When I taped THE LAST MAN ON EARTH off of cable, it was both delightful and wildly confusing.  It was very much the book.  Only set in Italy.  With changes.

The film was originally supposed to be a more prestigious production (with Fritz Lang in talks to direct it at one point — the imagination boileth over), but Matheson was so unhappy with the direction that things took that he eventually removed his name from the project.  If he’d known what was coming with THE OMEGA MAN and The Fresh Prince of the Apocalypse, he might have counted his blessings.

For all of the areas of similarity, there are just as many differences.  Wisely, to keep it from having that MARK TWAIN TONIGHT vibe, the film spends a lot of time in flashbacks.  The effect of watching Neville’s daughter and wife waste away from the pandemic in both body and spirit is the most horrifying part of the film.  The vampires don’t really form a society so much as they stratify into “vampires” who are almost  cured and ones who are not.  The Almosts are pissed at Neville — um, I mean “Morgan” (Vincent Price) — for doing his Last Man on Earthly duties of staking them during their sunlight slumbers, but how was he to know?  They seem organized.  Why not just leave him a note?  “Hey, Morgan.  We’re going to put on red pajamas when we sleep.  If you see us in red pajamas, leave us alone.  We are not evil.  Oh, and Tuesday is trivia night if you want to come.  Signed, Epstein’s Mother.”

Something like that.  But if they had, we’d have no movie.  Nor would we have the heavy-handed and honestly chilling post-WW2 Italian Guilt portrayed via the Almost Cured’s black-clad police force chasing Neville — hell, I mean Morgan — into a church (one carefully depicted as having no crucifix). The black suited Almost Cured (or Almost Vampiric, if you’re a pessimist) take exception to Morgan denouncing them as “freaks,” claiming that he’s actually the last (real) man alive.  They spear him in the chest and… scene.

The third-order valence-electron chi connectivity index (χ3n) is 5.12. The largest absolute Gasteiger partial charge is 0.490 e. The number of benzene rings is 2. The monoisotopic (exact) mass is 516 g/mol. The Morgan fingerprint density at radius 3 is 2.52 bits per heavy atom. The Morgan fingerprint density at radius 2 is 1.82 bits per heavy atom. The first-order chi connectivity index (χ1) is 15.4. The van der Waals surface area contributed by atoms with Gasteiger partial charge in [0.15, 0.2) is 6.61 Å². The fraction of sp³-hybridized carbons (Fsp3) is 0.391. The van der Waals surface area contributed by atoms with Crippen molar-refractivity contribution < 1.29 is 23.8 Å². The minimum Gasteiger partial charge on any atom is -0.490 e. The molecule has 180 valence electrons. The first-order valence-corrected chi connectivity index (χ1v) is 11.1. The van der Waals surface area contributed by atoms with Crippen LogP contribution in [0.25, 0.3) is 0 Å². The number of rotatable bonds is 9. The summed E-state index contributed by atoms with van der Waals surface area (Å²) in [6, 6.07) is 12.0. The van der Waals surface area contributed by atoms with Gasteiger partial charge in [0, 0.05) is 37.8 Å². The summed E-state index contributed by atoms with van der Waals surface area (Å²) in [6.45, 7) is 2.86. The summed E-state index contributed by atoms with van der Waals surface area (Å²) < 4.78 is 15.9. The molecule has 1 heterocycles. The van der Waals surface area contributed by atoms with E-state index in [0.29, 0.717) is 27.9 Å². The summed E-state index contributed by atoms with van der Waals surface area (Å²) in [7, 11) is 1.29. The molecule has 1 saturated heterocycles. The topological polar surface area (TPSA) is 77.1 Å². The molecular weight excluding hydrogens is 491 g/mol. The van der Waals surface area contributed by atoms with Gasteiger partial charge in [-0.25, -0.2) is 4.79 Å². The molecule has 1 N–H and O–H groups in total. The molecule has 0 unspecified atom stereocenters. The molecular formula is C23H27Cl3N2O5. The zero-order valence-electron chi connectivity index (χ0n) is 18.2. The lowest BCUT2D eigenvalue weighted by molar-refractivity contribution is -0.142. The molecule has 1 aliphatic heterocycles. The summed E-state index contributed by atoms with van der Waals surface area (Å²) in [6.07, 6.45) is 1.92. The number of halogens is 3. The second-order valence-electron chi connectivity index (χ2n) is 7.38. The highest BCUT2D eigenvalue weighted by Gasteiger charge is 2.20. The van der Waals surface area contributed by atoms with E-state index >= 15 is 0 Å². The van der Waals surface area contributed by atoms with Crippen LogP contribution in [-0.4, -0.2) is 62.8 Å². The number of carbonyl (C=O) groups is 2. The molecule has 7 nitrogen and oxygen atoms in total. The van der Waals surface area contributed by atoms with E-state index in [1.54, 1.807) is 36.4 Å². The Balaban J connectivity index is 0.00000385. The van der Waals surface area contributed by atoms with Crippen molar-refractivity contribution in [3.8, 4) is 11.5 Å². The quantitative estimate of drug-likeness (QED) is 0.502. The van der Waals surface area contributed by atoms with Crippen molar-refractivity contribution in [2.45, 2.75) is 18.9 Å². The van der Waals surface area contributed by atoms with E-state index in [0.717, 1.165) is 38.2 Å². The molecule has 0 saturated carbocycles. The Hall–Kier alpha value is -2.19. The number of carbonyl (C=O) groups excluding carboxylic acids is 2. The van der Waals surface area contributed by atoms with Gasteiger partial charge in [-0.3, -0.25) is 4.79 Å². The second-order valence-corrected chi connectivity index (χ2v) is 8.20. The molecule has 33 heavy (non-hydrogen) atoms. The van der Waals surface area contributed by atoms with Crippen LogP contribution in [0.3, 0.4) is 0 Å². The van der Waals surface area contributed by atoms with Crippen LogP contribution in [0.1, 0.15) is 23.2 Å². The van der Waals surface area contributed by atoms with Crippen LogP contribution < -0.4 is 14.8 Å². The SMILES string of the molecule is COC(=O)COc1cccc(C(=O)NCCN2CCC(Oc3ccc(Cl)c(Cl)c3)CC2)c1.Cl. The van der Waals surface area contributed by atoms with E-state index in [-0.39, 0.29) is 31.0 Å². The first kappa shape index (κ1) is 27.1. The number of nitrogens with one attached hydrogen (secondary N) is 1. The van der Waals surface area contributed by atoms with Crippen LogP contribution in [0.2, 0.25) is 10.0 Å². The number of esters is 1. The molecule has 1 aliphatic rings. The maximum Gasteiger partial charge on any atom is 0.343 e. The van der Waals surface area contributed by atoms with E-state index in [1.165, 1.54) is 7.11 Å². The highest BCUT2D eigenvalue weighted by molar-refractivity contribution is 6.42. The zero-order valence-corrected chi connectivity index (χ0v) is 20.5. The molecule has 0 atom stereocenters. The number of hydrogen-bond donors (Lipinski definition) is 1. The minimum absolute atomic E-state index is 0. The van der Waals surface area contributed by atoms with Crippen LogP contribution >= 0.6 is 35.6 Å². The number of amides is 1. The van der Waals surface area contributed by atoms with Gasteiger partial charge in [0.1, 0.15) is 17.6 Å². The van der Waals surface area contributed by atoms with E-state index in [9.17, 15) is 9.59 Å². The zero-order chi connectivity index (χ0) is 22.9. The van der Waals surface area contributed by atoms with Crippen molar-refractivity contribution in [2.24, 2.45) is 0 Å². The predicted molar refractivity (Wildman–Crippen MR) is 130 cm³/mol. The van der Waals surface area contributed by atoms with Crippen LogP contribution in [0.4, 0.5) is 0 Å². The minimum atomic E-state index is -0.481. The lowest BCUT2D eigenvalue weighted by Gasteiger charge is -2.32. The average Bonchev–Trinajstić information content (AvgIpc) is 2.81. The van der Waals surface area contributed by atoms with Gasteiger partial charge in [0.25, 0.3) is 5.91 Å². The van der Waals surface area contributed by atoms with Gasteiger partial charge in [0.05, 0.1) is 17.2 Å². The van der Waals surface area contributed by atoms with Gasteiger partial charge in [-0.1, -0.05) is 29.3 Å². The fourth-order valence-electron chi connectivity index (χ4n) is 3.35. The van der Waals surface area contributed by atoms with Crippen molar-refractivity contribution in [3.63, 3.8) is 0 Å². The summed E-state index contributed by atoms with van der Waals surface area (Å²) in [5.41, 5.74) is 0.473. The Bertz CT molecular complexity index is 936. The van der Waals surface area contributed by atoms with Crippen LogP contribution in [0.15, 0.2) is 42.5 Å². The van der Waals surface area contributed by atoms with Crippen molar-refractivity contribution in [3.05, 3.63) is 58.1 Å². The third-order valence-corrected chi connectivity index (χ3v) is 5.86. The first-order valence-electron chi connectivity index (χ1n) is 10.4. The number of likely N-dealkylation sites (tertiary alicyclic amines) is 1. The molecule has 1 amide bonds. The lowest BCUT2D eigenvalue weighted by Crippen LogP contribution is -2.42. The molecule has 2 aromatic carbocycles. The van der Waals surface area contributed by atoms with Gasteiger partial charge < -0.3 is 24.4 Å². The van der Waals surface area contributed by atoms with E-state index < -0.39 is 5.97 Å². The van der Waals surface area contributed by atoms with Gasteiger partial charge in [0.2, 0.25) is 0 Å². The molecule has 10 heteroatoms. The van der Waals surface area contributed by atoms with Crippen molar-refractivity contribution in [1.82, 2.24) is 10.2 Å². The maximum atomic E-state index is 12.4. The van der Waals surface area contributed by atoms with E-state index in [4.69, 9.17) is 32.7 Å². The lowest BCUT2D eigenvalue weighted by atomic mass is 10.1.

Okay, so it’s an ending that falls apart.  It doesn’t have the Christ analogy of OMEGA MAN, nor does it 100 percent fulfill the irony of the novel, in which Morgan — damn, I mean Neville — finds that he’s their boogeyman.  But this is never going to be a story that ends happily.  The journey is the point, and what matters in a journey like this is its passenger.  Again, Vincent Price defies expectations and presents the most credible “last man” imaginable.  Why?  Because he has no real training for this, but he’s pulling it off anyway.  He can’t make fortresses and elaborate traps.

This essay is one of dozens featured in our new
book, "Taste the Blood of Monster Serial."
Morgan — there, I got it — is just a guy.  His home is just secure enough to allow him to survive.  We completely understand the madness he battles. As I have found again and again, Price excels at defying expectations and delivering emotional truth. Be wary of those too eager to cry “Ham!” at classical actors.  Those are the actors who truly play the middle notes on the emotional keyboard so well.  Why?  Because they understand the power of the extremes, and can justify them rather than simply ape them.

Price had several one-man shows in his time, including DIVERSIONS AND DELIGHTS, a stage play in which he played Oscar Wilde.  What perfect typecasting!  It’s to Price’s tribute that his other, great (almost) one-man-show should be the diametrical opposite in character, language, and tone.  Combined with Matheson’s story and (some of his) language, we have a film that is bleak, but never depressing.

Does it beat the idea of Price in Heston’s OMEGA MAN jumpsuit, machine gunning mutants and macking on Rosalind Cash?  I’ll leave the answer to you. For me, the matter is clear.

PATRICK McCRAY is a comic book author who resides in Knoxville, Tenn., where he's been a drama coach and general nuisance since 1997. He has a MFA in Directing and worked at Revolutionary Comics and on the early days of BABYLON 5, and is a frequent contributor to The Collinsport Historical Society. You can find him at The Collins Foundation.